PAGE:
In preparation for the possible expiration of certain provisions of the Patriot Act, the Obama administration is urging the Senate to act, and warning of repercussions that might occur if the Act expires altogether.
The Washington Post reported that at a press briefing on Wednesday, a senior administration official likened the fact that the Senate has not passed either an outright extension of the Patriot Act, or the USA Freedom Act, to it playing a game of “national security Russian roulette.”
“What you’re doing essentially is you’re just playing national security Russian roulette,” the official said. “That’s a game that you can play. But we urge Congress not to play that game with these uncontroversial authorities.”
The USA Freedom Act was presented by lawmakers as a way to curb Section 215 of the Patriot Act, which is used by the NSA to justify its bulk collection of Americans’ data. While advocates for the USA Freedom Act claim that it will end the NSA’s bulk data collection, those in opposition to the bill, such as Rep. Justin Amash (R-Mich.) say that it wouldn’t end the collection; it would only change the channels the government went through to collect Americans’ records.
Congress adjourned for a week-long recess early Saturday, leaving the final decision on the future of Section 215 up to a last minute vote when they return on May 31, one day before the section is set to expire.
GOP Presidential candidate Sen. Rand Paul (R-Ky.) has been the face of the campaign to abolish the NSA’s surveillance program altogether. Paul took to the floor of the Senate for 10 hours and 30 minutes on Wednesday to filibuster the renewal of Section 215, and he was a prominent voice against the act’s extension, when it came to a vote on Friday, fighting back against Sen. Mitch McConnell (R-Ky.), the Senate majority leader, who pushed for an “clean” extension of the bill.
On Tuesday, White House Press Secretary Josh Earnest said that if the Patriot Act expires altogether, the White House has no “Plan B.”
“The fact is I’m not aware of any ‘Plan B’ that exists or that is currently being contemplated,” Earnest said. “There are significant consequences for the Senate’s failure to act. It would certainly put at great risk these programs and could risk a lapse in some of these important national security capabilities.”
During the recess, the New York Times reported that senior lawmakers are “scrambling this week in rare recess negotiations to agree on a face-saving change to legislation” that would save a form of the NSA’s massive surveillance program.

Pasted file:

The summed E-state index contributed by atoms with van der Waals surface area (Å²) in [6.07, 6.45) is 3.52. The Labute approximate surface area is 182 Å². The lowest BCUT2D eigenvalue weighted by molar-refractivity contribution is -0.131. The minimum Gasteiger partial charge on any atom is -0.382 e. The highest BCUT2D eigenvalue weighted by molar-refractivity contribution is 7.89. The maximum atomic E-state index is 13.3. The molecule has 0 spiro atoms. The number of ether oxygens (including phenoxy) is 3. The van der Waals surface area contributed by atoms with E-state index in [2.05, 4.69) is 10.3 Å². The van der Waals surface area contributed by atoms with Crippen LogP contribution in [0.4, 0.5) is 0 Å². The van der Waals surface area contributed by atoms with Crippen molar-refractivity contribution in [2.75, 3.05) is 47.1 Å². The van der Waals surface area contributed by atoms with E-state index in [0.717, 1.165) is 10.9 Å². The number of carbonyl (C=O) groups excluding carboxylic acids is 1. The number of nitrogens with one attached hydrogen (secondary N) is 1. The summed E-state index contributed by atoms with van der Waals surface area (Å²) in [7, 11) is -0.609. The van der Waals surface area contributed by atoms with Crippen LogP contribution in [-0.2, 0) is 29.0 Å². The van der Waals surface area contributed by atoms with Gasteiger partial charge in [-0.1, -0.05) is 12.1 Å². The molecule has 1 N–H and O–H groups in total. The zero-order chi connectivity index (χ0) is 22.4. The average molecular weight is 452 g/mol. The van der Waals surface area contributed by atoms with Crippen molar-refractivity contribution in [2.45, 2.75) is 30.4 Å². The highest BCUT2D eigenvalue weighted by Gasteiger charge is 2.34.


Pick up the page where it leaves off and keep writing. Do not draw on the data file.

The Obama administration joined in the campaign to support the USA Freedom Act, with President Obama urging the Senate to pass the Act, just as the House did.
“The House of Representatives did its work and came up with what they called the USA Freedom Act, which strikes an appropriate balance,” Obama said. “Our intelligence communities are confident that they can work with the authorities that are provided in that act passed on a bipartisan basis.”
In addition to the USA Freedom Act being passed on a bipartisan basis, Paul’s stance against it has also been a bipartisan effort. During his time on the Senate Floor speaking out against the Patriot Act, Paul was joined by seven Democrats and three Republicans.
Obama called out the Senate for not passing the USA Freedom Act, and said that the powers that are lost if the Patriot Act expires are ones that could hurt the security of the American people.
“The Senate did not act, and the problem we have now is that those authorities run out at midnight on Sunday,” Obama said. “So, I strongly urge the Senate to work through this recess and make sure that they identify a way to get this done.”
While Obama put emphasis on urging the Senate to act, Paul noted that the NSA’s bulk data collection was recently ruled illegal, and called the President disingenuous, because even though he said wanted to protect civil liberties, he has yet to stop the program.
Investigative journalist Ben Swann explained how section 215 of the Patriot Act is collecting the data of innocent Americans in an episode of Truth in Media: